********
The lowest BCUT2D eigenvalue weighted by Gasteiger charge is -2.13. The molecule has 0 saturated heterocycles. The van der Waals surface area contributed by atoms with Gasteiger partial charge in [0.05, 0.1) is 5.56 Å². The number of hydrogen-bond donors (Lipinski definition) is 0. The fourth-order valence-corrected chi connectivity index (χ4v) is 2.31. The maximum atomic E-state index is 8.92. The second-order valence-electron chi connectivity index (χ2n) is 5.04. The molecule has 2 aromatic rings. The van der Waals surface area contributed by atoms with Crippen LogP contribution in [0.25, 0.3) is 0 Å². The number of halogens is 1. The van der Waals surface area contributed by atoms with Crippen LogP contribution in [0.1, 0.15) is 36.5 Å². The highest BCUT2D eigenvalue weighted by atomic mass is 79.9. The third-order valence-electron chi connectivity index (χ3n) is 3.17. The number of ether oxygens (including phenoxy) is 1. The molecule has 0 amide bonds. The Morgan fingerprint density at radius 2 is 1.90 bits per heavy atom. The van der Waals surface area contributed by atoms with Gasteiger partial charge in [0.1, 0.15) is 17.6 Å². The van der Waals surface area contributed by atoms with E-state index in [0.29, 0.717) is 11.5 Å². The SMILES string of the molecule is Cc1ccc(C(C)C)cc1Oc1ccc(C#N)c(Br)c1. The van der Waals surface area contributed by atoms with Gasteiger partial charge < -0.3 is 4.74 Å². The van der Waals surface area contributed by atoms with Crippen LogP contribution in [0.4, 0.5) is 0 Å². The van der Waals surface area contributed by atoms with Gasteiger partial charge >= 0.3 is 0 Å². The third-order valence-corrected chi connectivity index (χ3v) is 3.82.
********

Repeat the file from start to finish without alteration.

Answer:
The lowest BCUT2D eigenvalue weighted by Gasteiger charge is -2.13. The molecule has 0 saturated heterocycles. The van der Waals surface area contributed by atoms with Gasteiger partial charge in [0.05, 0.1) is 5.56 Å². The number of hydrogen-bond donors (Lipinski definition) is 0. The fourth-order valence-corrected chi connectivity index (χ4v) is 2.31. The maximum atomic E-state index is 8.92. The second-order valence-electron chi connectivity index (χ2n) is 5.04. The molecule has 2 aromatic rings. The van der Waals surface area contributed by atoms with Crippen LogP contribution in [0.25, 0.3) is 0 Å². The number of halogens is 1. The van der Waals surface area contributed by atoms with Crippen LogP contribution in [0.1, 0.15) is 36.5 Å². The highest BCUT2D eigenvalue weighted by atomic mass is 79.9. The third-order valence-electron chi connectivity index (χ3n) is 3.17. The number of ether oxygens (including phenoxy) is 1. The molecule has 0 amide bonds. The Morgan fingerprint density at radius 2 is 1.90 bits per heavy atom. The van der Waals surface area contributed by atoms with Gasteiger partial charge in [0.1, 0.15) is 17.6 Å². The van der Waals surface area contributed by atoms with E-state index in [0.29, 0.717) is 11.5 Å². The SMILES string of the molecule is Cc1ccc(C(C)C)cc1Oc1ccc(C#N)c(Br)c1. The van der Waals surface area contributed by atoms with Gasteiger partial charge < -0.3 is 4.74 Å². The van der Waals surface area contributed by atoms with Crippen LogP contribution in [0.4, 0.5) is 0 Å². The van der Waals surface area contributed by atoms with Gasteiger partial charge >= 0.3 is 0 Å². The third-order valence-corrected chi connectivity index (χ3v) is 3.82.